Henry Winter
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Garrie Talbot’s story

Henry Winter
Posted by
10 Dec 2013

“It all happened the week ending the 19th April 2013. On the Tuesday I was walking up the steps to the 9th floor of a car park in Leicester after a manager's meeting at head office. By the time I reached the 5th floor I was really out of breath. I stopped for a few minutes to regain control of my breath and carried on. When I reached the car I was absolutely tired out. I then drove the two and a half hours home and went straight to bed.

On the Wednesday my wife noticed that my gums where bleeding but I put this down to having just cleaned my teeth. My wife booked an appointment with the doctor for Friday 19th. I visited the doctor, who sent me straight to Basildon Hospital for a blood test. I had the test at 12.45 and by 15.45 I was being whisked by ambulance to St Bartholomew's Hospital in London being diagnosed with leukaemia.

It transpired that I had acute promyelocytic leukaemia. I was 52 at the time. I had four courses of chemotherapy along with ATRA and I lost four stone during the first course of treatment, due to the chemotherapy and other side effects. I finished the last course of chemotherapy on 29th August 2013. 

In March 2014 whilst relaxing in my front room, my son Adam noticed bruising on my left ankle bone and small blood spots at the bottom of my leg.  Advised if anything like this was to happen I needed to go to straight to A&E.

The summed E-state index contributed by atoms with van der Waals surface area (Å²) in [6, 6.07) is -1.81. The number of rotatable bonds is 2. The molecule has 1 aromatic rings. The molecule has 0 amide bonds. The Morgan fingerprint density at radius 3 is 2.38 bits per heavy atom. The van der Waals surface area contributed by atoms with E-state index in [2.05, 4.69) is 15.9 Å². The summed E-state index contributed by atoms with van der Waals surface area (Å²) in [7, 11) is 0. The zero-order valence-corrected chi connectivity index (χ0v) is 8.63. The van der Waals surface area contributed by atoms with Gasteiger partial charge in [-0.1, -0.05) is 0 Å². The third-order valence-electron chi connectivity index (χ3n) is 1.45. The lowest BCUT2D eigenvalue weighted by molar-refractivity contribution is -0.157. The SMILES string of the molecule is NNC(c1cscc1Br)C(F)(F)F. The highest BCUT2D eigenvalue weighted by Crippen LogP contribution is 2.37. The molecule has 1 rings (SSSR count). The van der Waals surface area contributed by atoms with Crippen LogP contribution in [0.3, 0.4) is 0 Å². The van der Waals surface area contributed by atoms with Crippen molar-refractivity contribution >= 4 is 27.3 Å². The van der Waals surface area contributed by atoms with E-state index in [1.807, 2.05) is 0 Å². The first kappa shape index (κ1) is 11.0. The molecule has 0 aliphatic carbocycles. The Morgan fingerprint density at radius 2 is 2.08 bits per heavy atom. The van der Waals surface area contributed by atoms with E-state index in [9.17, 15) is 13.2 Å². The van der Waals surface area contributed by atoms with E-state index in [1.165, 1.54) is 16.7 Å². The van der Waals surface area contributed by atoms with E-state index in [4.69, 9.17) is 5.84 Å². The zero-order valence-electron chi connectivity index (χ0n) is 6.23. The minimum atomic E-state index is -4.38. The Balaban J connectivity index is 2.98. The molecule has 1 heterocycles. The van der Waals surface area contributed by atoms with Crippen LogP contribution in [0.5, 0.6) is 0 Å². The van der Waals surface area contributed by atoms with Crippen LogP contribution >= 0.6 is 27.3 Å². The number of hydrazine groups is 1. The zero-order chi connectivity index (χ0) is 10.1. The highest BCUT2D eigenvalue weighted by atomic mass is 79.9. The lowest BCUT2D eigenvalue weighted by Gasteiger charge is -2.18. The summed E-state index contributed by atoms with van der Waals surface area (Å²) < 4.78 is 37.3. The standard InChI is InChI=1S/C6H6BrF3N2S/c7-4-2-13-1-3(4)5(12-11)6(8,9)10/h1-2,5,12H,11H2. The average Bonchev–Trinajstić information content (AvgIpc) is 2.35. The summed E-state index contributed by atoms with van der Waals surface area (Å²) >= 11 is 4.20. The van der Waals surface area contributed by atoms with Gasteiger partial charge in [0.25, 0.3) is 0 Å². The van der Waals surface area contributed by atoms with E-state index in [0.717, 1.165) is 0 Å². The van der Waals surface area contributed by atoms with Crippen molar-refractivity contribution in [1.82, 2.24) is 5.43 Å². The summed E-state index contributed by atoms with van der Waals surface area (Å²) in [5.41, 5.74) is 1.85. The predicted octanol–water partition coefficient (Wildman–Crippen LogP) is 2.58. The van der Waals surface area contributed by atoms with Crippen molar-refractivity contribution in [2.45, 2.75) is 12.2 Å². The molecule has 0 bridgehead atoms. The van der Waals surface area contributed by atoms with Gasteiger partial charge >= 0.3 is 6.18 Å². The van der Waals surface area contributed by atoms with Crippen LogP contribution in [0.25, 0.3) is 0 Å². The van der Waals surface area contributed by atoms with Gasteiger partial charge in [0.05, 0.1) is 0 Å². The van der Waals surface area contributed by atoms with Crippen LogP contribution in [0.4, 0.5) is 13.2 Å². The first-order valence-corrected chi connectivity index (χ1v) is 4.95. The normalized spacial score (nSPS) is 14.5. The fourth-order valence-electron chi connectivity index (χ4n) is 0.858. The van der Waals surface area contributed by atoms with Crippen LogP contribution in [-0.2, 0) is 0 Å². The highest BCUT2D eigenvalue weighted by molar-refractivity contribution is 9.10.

Well at 2230hrs on a friday night I took myself off to Basildon Hospital, showed my Chemotherapy Alert Card and within 40 minutes (after blood tests) I was told that my platelets were low and that I had relapsed. Off to St Barts Hospital in ambulance we go. Straight back onto the Atra tablets. The following morning my consultant confirmed that I had relapsed with Apl and that they were going to start me on ATO (Arsenic Trioxide) along with Atra.

The first dose of ATO is taken along side steriods for the first five days and the only discomfort I experienced was bone pain all over (due to the arsenic attacking the leukaemic cells). Three weeks later I was back in remission !!

I followed this treatment with another round of ATO which consisted of one dose each day for the first week followed by twice a week for three weeks. Each session lasted around three hours.

The next course of treatment was collecting my own stem cells (known as an autologous transplant).

I had to give myself three GCSF injections (growth factor) per day for four days to stimulate my bone marrow to produce loads of stems cells that then overflowed into my bloodstream ready for collection. The harvesting of my cells was a painless procedure and they managed to collect enough stem cells ready for the next part.

I will be going back into Barts Hospital next week for high dose chemotherapy which kills all the cells in my bone marrow, then I will have my own harvested stem cells put back into me via a drip. All being well that will be the end of it. I am a positive person and know that the next couple of months will be tough but like anything if you hit this head on and remain as happy as you can you can all beat this. My favourite record which is my mobile phone ring tone is "happy" by Pharrell Williams which I hear each day brings a smile to my face ! Is'nt funny how the simple things in life give you the most pleasure.

The consultants and nursing staff at Barts have been tremendous. There has been so much negativity recently in the press and media regarding the NHS - if it wasn't for the NHS I would not be here to write this. Thank you NHS." 

I'll be updating my journey in the blog section